Why Setting Priorities -not Long To Do Lists – Can Save Your Life?
BUSINESS AS USUAL
Ok, so here is the usual situation.
You start your work in the morning, grab a cup of coffee, briefly talk to your colleagues and then you open up your computer.
Sooner or later you start going through the looong list of e-mails with all sorts of things.
For example, one of my management coaching clients used to regularly clear her e-mail inbox form “Unread” messages by 10 pm each night only to find out at 7 am the next day that her management has shot her another 20+ emails with all sorts of tasks, assignments and instructions at night.
OK, so let’s get back to the beginning of your usual business day
You finish reviewing this loooong list of e-mails from last night plus a number of new ones that arrived just when you thought that you can start planning this day.
You are smart, so you apply all the proven time management techniques.
For example, you:
- skip all survey invitations,
- ignore or delete most of or all e-mails where you are on CC,
- accept all obligatory or critically important meeting invitations and skip the rest,
- quickly ask for more data in response to all general requests,
- forward, delegate or get rid of anything else that you don’t need to or shouldn’t engage in personally…
Yes… living in the dynamic work environment is a brutal game where you have to fiercely protect your focus and energy all the time.
Nevertheless, after all these smart steps you still arrive at the TO DO list of 40 top important tasks for today.
Does that sound familiar…?
This is the moment, when your blood pressure may get little higher or you may even start panicking.
This is the moment, when most people desperately start developing fancy to do lists, setting up multiple to do reminders, or even looking for to do list apps!
In essence, they immediately try to deal with the quantity, not quality of their tasks.
However, you don’t need to be one of those people.
And you really don’t need to obsess about your to do list only to look for ways how to cope with stress later on.
Luckily, there is less painful and much smarter way in which you can disarm your task list.
It is unbelievable how often we are made to think that our job success depends on accomplishing all the important tasks that we were assigned to or planned ourselves, with no verification of their validity, relevance or actual importance.
- if you are in sales, your success depends on how well you understand your clients, how much they trust you and, ultimately, how much you sell to them,
- if you are in project management, your success depends on the number of projects that you deliver according to the agreed objectives such as specific outcomes, time, budget, etc.
- if you are HR director, your ultimate success is a healthy, creative, motivated, engaged corporate culture where people want to work and perform,
- if you are in product development, your success is characterized by the number of new innovations or new products launched on the market and valued by their target customer groups.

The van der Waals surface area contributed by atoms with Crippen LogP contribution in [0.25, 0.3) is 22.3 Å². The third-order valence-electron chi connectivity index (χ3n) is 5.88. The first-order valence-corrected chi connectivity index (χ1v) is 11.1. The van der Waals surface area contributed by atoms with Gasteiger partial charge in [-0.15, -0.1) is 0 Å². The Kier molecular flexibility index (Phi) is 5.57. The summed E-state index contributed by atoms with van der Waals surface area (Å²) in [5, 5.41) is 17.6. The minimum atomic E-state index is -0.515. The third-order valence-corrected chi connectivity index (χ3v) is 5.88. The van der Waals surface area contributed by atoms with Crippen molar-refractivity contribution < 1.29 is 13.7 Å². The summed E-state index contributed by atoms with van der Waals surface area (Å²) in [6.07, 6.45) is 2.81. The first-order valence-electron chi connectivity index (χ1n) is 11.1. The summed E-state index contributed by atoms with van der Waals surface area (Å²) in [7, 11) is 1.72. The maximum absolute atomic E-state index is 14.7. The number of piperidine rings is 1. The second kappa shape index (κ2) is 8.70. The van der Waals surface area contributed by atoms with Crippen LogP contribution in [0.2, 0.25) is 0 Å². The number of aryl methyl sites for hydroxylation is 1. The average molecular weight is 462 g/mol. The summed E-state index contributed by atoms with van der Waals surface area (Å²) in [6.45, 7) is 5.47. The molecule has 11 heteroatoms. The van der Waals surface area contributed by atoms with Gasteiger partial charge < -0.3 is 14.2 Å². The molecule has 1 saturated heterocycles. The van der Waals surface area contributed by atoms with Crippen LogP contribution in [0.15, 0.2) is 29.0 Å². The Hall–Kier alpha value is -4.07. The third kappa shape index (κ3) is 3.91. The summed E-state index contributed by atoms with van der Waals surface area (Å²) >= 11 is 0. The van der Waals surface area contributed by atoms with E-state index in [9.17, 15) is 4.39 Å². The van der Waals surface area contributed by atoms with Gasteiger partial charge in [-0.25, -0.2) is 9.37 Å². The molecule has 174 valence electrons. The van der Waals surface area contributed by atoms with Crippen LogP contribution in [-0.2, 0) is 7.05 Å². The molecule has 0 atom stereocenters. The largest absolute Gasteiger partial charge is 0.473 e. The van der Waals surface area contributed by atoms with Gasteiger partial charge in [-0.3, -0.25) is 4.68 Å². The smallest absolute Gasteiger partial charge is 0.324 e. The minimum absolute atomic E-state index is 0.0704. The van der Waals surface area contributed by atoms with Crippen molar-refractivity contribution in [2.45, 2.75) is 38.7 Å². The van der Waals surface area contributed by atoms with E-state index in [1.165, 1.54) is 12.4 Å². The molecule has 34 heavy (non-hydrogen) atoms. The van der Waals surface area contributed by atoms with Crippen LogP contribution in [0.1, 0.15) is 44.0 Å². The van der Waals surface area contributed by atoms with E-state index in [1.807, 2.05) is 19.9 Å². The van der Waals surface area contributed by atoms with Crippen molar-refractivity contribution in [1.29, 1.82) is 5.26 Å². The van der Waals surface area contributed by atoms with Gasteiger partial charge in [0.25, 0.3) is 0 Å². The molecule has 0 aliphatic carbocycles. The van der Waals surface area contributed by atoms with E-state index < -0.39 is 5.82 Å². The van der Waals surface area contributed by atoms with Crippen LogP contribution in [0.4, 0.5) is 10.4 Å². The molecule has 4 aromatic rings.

No matter in which functional area you work, the ultimate business success in that area should determine the importance, relevance and validity of tasks that you engage in. All the rest is distraction and dilution which will consume a lot of your energy while not bringing you any closer to the success in your functional area.
And there is always a clear critical path of key steps that you need to take in order to achieve the success in your functional area.
Interestingly, once you start reflecting on your 40 to do tasks from the perspective of a critical path to your success, you may discover that only a few of these tasks really contribute to your success each time.
The remaining tasks most probably hold you back rather than move you forwards. They only make you lose your focus, energy and creativity.
Thus, the key to success lies in aligning priorities with your critical path to success and cutting off distractions rather than in trying to cope with all the tasks that you see on the horizon.
And the less priorities you have at the time, the more energy, accuracy and focus you have. The less priorities your have, the more effective you work.
This relationship may be illustrated by the graph which correlates the number of daily priorities with the accuracy, quality, focus and the energy level of a person.
According to our management coaching experience, people are most effective when focusing on 1-3 priorities per day, while their focus virtually disappears with more than 6-7 priorities per day.
Also, with more priorities for the day people work longer hours, operate on lower energy levels and, thus, dramatically decrease their creativity, social sensitivity and awareness level which are all important i.e. for complex problem-solving or addressing difficult interpersonal situations.
For the above-mentioned reasons we believe that setting the right priorities – not long TO DO lists – can save your corporate life while making you happier and more balanced.
If you resonate with this concept, you may wish to apply our model to your work while reflecting each day on the following three questions:
- What are the key success criteria of my work? What defines my work success?
- What is the critical path of tasks which, once completed, lead to that success?
- What are the 2-3 tasks out of my today’s to do list which, once completed, will let me move towards my success along its critical path?
We invite you to apply such an approach to your work.
It can make you not only more effective, creative and enthusiastic, but also more healthy, social and balanced – which each of us needs both at work and for other things in life.